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The mom had prepared some food for her son before he left.

The mom had prepared some food for her son before he was going to leave.

The mon had prepared some food for her son before leaving.

Do these three have the same meaning? (the son left?)

I think the first one "before he left" means "before he (would) left" because "leaving" happened after "having prepared", but we can't use "would" in the sentence.

And I think in this sentence:

That girl who had meetings the next day would eat some food first. ("had meetings" should mean "who would have meetings")

But in this sentence we can't say if the girl attended the meeting. (Maybe after dinner, she slept overtime. So how can we define?)

Thanks a lot!

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Your sentences have three different meanings

before he left

means the son left, and before that the mother prepared some food

before he was going to leave

means the son was planning on leaving at a certain time and before that the mother prepared some food, however we do not know if the son actually did leave, he may have been delayed

before leaving

means the mother prepared food before the mother left.

In your second example, you are correct

That girl who had meetings the next day

we do not know if she attended the meetings, only that the meetings were scheduled.

  • Thanks so much for your kind help!!! But I don't know why if I say "before leaving" means someone left finally. In the first sentence, before he left should have the same meaning with " before he (would ) leave" right? Because "leaving " happened after "having prepared" , and in this way why it is different with the second example? – moyeea Oct 2 '16 at 20:55
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These sentences all have various problems that you introduced by using various tenses. Also, it's not usual to say "the mom", but instead user her name or explain her relation to the subject of the paragraph/story, i.e. "Mrs. Raccoon", "the son's mom", "his mom" etc.

[Mrs. Raccoon] had prepared some food for her son before he left.

When you say she "had prepared", it requires that some other significant action happens afterward; however, here, nothing happens. "Before he left" is an adverbial phrase that only tells us when the action happened, and doesn't really justify the past perfect tense. Instead it's better to stick to the simple past, "Mrs. Raccoon prepared some food for her son before he left (for school)."

Mrs. Raccoon had prepared some food for her son before he was going to leave.

Again, "had prepared" is not justified, but on top of that, "before he was going to leave" is odd here, possibly because it represents a potential future action, and the mother's action (preparing food) is definite. So there's a weird mix of verb tenses that don't agree with each other. Instead, if you really have to, you could say something like, "Mrs. Raccoon would prepare food for her son before he would leave (for school)," or better, "Mrs. Raccoon would prepare food for her son before he left (for school)," or even, "Mrs. Raccoon was going to prepare food for her son before he left (for school), (but then Mrs. Fox came calling and she completely forgot)."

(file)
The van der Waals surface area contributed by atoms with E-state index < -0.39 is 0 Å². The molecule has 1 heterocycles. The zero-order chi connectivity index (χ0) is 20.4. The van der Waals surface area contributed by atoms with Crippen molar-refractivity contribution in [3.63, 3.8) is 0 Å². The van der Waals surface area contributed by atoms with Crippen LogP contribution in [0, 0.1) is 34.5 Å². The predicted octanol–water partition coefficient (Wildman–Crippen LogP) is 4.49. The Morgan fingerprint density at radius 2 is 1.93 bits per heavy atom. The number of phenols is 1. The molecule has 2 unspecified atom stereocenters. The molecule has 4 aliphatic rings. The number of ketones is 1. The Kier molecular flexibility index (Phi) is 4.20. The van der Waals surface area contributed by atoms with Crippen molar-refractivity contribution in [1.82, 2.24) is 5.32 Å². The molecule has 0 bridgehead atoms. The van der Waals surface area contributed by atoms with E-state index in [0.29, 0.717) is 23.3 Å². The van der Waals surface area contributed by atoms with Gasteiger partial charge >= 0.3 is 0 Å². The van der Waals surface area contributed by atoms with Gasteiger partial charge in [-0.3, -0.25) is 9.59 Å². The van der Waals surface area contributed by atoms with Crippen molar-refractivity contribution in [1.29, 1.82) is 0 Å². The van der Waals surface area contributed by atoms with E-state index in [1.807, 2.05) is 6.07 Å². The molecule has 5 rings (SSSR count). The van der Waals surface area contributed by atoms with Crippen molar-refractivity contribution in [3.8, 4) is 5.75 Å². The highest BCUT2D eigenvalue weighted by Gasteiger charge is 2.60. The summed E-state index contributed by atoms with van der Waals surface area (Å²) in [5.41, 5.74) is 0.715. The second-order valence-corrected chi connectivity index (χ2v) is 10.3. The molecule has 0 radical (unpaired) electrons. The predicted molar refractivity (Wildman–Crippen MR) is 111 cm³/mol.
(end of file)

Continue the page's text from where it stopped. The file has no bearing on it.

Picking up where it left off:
Mrs. Raccoon had prepared some food for her son before leaving.

This one is actually better than the others, although here it's Mrs. Raccoon who is doing the leaving. "Leaving" by itself isn't wrong but still feels incomplete, "Mrs Raccoon had prepared some food for her son before leaving (to go visit Mrs. Fox)."

That girl who had meetings the next day would eat some food first.

This seems needlessly complicated. A simpler sentence would be, "If she had meetings the next day, she would first eat something."

I understand that you might want to use a certain grammar ("the [subject] [defined by some condition] would do [some action]"), but while it's not necessarily incorrect it can be hard to understand. The problem in this case is that the adjectival clause doesn't just define who we are talking about, it also explains the reason for the action. It's better to group together the action and the reason, so their relationship is clear, "That girl would eat some food before she went to her meetings," or, "That girl would eat something before she would go to any of her meetings."

There's also some confusion about time. When did she eat? Now, or before her meetings the following day? A (relative) future plan has to use some kind of future tense, otherwise it sounds odd. "She had meetings the following day, so she planned to eat something before attending them."

  • Thanks so much!!!But normally we can't use "would" in " before+clause", right? But just one more question:" It would take him 6 months before he got recovered" Can we know finally he got recovered or not? – moyeea Oct 3 '16 at 16:07
  • Normally I wouldn't use "would" in a before clause, but only because it adds an odd time/hypothetical value to a sentence that you can probably say in a simple way. Also keep in mind that "would" has many other uses, so it's easy to get them confused. "It would be six months before he recovered" is fine, but it indicates something that happened in the past and is now complete (he has recovered). But you might want to ask this as a separate question, since I'm not clear on why it works. – Andrew Oct 3 '16 at 16:13
  • Sorry, I'm sorry for not giving the context:" The doctor examined the patient. At that time it would be six months before he recovered." why can we know he got recovered or not? Maybe things went worse. – moyeea Oct 3 '16 at 16:57
  • Yes, as I said "would" has lots of uses. In this case we don't know what happened, but from the context we can assume he didn't recover in six months -- maybe more, maybe surprisingly less. – Andrew Oct 3 '16 at 17:36

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